Although the landscape is set to change dramatically with the legalization of marijuana for recreational use, plan sponsors and members can expect a distinct system for medical cannabis to continue, said Aurora Cannabis Inc.’s Jonathan Zaid.
Speaking at the Pharmacy Solutions in Drug Plan Management forum in Mississauga, Ont. on Sept. 25, Zaid, the organization’s director, advocacy and corporate social responsibility, said the government has been clear that post-legalization, it’s committed to a separate medical cannabis system similar to the current production and distribution regime, the Access to Cannabis for Medical Purposes Regulations, which were created in 2016.
“I think it’s important to have a distinction between medical authorized cannabis to ensure that patients are using it as part of their overall treatment plan, and benefits coverage and other support mechanisms can be in place for people with, often, chronic and complex health conditions,” he said.
Under the pre-Oct. 17 regulations, all authorizations for cannabis went through a health-care provider, who issued a medical document similar to a prescription. Safety testing and quality control, including potency, was carried out, and individuals were permitted to possess the lesser of 30-times their daily authorized dose or 150 grams.
The patient was also required to place the order directly with a licensed commercial producer, register with Health Canada to produce a limited amount of cannabis for their own medical use or designate someone to produce it for them.
To date, Canada has seen nearly 300,000 ACMPR registrations, as well as 13,350 unique health-care provider authorizations, said Zaid, as patients treat a number of medical conditions with cannabis, including mental-health symptoms, cancer and chronic pain, using an average dose of 2.1 grams per day.
“The health-care provider authorization numbers have grown consistently, which is really encouraging to see more and more health-care providers get involved in the medical cannabis space and start prescribing,” said Zaid.
At the same time, October’s legislation allowing adults in Canada to legally purchase cannabis for non-medical purposes also brings a few changes for the medical cannabis space, such as packaging and labeling requirements, the ability for patients to switch producers and no possession limits at their place of residence, he said.
Although medical cannabis won’t yet be dispensed by pharmacists, advocacy is ongoing in this area, according to Zaid.
The new legislation also brings a number of responsibilities on the workplace side, he said, noting employers are required to ensure safety, and also have a duty to accommodate employees’ medical cannabis use to the point of undue hardship.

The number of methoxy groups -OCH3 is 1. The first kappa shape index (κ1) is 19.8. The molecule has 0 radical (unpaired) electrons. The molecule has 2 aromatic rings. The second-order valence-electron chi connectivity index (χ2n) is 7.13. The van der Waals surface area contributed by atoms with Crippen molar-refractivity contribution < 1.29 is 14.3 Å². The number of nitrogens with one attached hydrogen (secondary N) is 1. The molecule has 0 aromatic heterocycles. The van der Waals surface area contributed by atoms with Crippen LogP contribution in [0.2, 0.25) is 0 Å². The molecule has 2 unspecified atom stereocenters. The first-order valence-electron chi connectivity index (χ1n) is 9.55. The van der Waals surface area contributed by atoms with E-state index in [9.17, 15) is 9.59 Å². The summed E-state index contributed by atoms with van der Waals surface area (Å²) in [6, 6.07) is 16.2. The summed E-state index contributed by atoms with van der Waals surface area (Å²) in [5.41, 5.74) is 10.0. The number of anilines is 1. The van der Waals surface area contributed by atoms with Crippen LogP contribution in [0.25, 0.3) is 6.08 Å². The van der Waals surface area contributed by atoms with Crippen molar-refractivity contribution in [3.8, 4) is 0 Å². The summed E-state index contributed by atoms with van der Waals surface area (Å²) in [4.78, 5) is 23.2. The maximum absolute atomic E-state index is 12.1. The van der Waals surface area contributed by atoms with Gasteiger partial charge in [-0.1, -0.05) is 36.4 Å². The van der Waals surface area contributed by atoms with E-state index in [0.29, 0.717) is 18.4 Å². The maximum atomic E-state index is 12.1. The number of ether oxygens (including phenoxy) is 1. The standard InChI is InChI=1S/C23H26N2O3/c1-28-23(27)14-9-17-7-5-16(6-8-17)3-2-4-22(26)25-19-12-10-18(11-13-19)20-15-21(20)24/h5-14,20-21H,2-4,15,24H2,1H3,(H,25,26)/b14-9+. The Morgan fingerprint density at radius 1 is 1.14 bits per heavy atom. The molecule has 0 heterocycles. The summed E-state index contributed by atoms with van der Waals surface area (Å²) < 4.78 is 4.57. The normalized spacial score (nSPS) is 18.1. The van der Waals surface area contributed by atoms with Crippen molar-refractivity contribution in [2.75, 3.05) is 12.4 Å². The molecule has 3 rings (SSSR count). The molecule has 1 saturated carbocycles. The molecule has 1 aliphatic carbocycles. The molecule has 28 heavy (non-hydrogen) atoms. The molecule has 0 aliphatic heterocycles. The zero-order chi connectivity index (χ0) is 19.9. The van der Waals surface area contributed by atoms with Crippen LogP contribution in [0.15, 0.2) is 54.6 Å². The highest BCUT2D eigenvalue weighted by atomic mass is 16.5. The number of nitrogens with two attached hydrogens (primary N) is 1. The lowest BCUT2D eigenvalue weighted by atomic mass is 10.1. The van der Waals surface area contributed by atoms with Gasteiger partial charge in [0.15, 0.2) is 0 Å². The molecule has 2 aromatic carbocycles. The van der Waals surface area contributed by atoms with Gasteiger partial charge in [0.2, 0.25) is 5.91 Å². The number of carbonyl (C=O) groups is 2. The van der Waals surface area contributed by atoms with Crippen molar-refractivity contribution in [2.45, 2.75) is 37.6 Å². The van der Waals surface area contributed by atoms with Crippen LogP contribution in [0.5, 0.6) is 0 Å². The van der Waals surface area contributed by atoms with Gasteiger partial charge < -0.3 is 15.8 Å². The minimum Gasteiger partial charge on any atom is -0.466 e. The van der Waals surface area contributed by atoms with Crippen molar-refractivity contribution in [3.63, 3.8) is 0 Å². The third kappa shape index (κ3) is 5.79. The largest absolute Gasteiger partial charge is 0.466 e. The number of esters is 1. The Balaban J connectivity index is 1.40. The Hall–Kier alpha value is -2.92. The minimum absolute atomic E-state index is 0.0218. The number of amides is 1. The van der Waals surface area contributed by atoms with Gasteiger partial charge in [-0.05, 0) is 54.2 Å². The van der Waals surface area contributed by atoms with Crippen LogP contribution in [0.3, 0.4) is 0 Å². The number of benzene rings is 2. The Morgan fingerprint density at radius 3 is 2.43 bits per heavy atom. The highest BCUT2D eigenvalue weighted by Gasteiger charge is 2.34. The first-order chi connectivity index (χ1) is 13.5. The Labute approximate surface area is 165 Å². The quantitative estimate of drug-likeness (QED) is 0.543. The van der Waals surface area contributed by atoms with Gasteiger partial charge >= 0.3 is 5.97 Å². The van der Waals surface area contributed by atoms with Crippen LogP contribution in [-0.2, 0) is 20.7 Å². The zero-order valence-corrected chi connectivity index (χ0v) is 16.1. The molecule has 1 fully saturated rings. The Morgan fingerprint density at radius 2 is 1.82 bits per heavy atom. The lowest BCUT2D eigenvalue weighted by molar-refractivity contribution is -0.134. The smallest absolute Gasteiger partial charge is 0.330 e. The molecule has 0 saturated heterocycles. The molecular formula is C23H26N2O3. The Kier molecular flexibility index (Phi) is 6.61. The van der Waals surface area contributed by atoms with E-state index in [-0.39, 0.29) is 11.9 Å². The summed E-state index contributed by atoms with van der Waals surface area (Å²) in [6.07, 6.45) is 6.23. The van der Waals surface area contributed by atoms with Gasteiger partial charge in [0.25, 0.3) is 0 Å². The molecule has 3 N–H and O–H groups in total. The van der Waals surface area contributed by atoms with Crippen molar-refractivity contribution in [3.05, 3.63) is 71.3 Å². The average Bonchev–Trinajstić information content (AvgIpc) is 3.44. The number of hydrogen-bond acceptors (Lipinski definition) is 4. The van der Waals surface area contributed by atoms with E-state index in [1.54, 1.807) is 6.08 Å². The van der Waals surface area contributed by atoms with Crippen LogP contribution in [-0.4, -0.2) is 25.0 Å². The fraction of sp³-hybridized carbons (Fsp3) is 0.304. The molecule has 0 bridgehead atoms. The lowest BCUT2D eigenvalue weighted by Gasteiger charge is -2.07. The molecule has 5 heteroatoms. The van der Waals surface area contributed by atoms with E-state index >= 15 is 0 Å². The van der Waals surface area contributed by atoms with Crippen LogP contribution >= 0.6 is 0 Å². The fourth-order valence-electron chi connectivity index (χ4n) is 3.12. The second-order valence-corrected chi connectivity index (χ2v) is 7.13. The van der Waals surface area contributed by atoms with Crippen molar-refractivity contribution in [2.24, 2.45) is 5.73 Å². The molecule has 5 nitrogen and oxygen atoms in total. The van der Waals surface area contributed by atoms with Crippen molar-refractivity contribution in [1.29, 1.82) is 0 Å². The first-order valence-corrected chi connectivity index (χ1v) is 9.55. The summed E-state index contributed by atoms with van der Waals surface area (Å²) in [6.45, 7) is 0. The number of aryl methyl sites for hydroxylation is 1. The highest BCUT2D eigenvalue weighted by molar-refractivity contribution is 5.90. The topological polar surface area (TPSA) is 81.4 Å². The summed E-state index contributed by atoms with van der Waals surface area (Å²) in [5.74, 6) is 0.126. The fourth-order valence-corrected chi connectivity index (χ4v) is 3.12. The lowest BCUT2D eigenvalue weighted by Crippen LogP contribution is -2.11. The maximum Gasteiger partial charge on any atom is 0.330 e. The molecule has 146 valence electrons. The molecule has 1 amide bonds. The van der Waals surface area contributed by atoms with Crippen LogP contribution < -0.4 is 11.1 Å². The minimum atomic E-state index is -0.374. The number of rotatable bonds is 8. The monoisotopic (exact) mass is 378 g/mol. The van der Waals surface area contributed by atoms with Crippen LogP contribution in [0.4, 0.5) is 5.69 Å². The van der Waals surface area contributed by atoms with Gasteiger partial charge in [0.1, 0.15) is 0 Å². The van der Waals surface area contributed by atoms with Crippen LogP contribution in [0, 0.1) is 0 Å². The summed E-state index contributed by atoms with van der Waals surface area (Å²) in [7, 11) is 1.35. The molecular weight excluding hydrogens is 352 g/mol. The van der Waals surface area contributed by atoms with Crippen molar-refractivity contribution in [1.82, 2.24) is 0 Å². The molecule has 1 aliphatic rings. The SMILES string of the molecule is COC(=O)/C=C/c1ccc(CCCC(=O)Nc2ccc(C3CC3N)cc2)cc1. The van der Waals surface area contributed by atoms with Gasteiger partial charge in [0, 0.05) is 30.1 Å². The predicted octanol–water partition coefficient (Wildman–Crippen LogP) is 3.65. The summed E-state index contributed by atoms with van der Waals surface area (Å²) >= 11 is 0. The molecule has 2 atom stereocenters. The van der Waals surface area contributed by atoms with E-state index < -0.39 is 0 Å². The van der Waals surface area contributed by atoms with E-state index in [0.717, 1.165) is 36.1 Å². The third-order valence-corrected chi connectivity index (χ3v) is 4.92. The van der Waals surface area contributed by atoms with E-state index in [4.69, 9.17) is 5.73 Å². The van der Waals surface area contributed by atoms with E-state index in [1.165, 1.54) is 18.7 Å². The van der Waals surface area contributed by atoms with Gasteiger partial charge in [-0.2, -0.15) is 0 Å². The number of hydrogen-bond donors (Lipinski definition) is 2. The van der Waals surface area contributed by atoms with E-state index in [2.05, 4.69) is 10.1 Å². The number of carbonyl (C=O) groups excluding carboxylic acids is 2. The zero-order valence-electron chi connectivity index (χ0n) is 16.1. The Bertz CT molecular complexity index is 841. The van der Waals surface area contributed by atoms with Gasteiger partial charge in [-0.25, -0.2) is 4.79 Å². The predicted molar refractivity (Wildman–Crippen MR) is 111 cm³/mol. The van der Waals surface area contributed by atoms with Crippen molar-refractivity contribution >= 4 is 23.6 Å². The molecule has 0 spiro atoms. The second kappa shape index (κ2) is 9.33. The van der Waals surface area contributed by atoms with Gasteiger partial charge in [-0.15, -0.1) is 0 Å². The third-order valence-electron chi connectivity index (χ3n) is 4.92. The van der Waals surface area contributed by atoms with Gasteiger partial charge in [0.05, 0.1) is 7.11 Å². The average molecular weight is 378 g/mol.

He suggested employers start by creating an effective, four-part drug and alcohol policy, which covers legal, non-medical substances, prescription substances and illegal substances. This will allow “an individual case-by-case assessment to occur and the appropriate accommodations or actions based on that individual’s use.”
Similarly, Zaid underscored the employer’s responsibility to understand the duty to accommodate an employee’s medical cannabis use and consider each situation on a case-by-case basis.
Although, on the benefits side, coverage may have been slow in the past due to lack of a drug identification number, as well as some stigma around medical cannabis use from employers and plan sponsors, Zaid noted that in the last year or two, a number of licensed producers have added product identification numbers to medical cannabis, which has allowed for easier claims processing and adjudication.
The advantages of coverage, he said, are potential cost reductions if patients are substituting medical cannabis for more expensive drugs, or taking less sick time.
“Lots of employees are asking for medical cannabis coverage, and it also protects from human rights complaints, which we’ve seen a number of launched and most likely [will] continue to be an area where patients will advocate.”
At the same time, noted Zaid, there may still be risks to covering cannabis in a benefits plan, including safety, potential litigation and increased costs, depending on substitution.
Four ways in which benefits plans have approached cannabis to date include by individual employee assessment; general health-care spending account; a separate health-care spending account for medical cannabis expenses; and broad coverage for any employee with a prescription for medical cannabis, which a large number of employers have opted for.
Each have pros and cons in terms of costs and administration, said Zaid. “It’s necessary to approach this in a responsible way, but I don’t think it’s something that we can continue to avoid, so it’s great to see a number of carriers and plan sponsors move to this.”
Read more articles from the 2018 Pharmacy Solutions in Drug Plan Management Forum